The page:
Students are not alone when considering a leave of absence, and they are not the only one going through this process. Statements like “these forms exist because students need them” provides a sense of normalcy to a student’s decision to take a leave of absence from an emotional perspective and from a pragmatic one. Advisors can go over the necessary steps before and during a return from a leave. Part of these steps may include filling out paperwork and establishing expectations of re-connecting. Setting up check-in meetings that fall alongside important deadlines supports a student’s understanding of how their timeline can line up with the university’s timeline. Check-in meetings with students enrich feelings of connectedness to advising as a resource and to the larger campus community.

Encourage Reflective Practices

Feelings of guilt, shame, and disappointment often come up in advising conversations with students while they are deciding to take a leave of absence from college. Especially in circumstances where students feel additional layers of pressure to succeed, such as having scholarships and/or being the first in their family to go to college. In an episode of The Happiness Lab podcast by Dr. Lauri Santos (2022), Adam Grant describes the mental health term “languishing” as part of the mental health spectrum considered to be the “absence of mental health” or “that meh feeling.” It is important for students to understand that it is okay to take the steps needed to work on their wellbeing and process their own experiences. Attempting to power through education, a phrase that may often come up from students during advising conversations, can only last so long. Making meaning of college and academics can support students in their return to campus life and motivation to pursue a degree. Practices in reflection like journaling, meditation, and gratitude while away from college can support the transition back to college life. If the student’s circumstances, mindset, and/or access to resources are not changing, feelings of burn out and languishing can return quickly.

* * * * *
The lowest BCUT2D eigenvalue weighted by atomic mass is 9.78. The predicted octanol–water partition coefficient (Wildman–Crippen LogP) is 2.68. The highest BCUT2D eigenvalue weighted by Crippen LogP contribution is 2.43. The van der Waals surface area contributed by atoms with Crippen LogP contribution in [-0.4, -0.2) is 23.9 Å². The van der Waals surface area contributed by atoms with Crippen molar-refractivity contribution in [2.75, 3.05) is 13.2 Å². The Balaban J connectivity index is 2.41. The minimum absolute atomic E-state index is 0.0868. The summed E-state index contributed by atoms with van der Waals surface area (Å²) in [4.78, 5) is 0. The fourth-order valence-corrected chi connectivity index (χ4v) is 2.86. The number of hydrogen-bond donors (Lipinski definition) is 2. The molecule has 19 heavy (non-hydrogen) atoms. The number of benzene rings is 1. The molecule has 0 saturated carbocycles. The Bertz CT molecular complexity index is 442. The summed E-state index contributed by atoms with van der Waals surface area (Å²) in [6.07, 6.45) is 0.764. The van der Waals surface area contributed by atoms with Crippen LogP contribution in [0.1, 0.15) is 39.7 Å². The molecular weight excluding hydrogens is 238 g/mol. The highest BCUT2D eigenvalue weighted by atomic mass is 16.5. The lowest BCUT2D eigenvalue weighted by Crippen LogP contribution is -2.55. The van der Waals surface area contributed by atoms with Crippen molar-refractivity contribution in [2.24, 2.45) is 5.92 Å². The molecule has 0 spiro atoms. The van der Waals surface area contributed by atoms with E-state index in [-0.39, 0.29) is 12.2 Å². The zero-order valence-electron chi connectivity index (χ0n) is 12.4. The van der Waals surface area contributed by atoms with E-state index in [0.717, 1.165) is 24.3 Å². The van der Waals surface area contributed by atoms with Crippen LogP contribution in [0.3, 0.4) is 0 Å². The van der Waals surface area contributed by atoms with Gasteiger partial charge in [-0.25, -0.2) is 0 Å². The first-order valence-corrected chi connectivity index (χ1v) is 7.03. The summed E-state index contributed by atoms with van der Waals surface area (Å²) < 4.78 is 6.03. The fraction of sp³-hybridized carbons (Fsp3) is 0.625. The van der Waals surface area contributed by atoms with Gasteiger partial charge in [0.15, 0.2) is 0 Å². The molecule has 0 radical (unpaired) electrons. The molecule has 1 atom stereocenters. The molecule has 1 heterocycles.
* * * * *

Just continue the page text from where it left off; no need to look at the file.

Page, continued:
While there may be some limitations for non-matriculated students, some campuses may be able to continue providing support. Connecting students to services that are available while they are on leave such as campus libraries, career development centers, and mental health centers can help students feel like they are still part of the campus community even if they are not able to take courses for a semester or more. Off campus, local resources can also be tapped into especially if students are looking for crisis intervention to address mental health, food insecurity, and housing needs. College university systems ultimately have limitations. To support the whole student, advisors can be made aware of these local resources not just for students who intend on taking a leave of absence, but for any student they work with.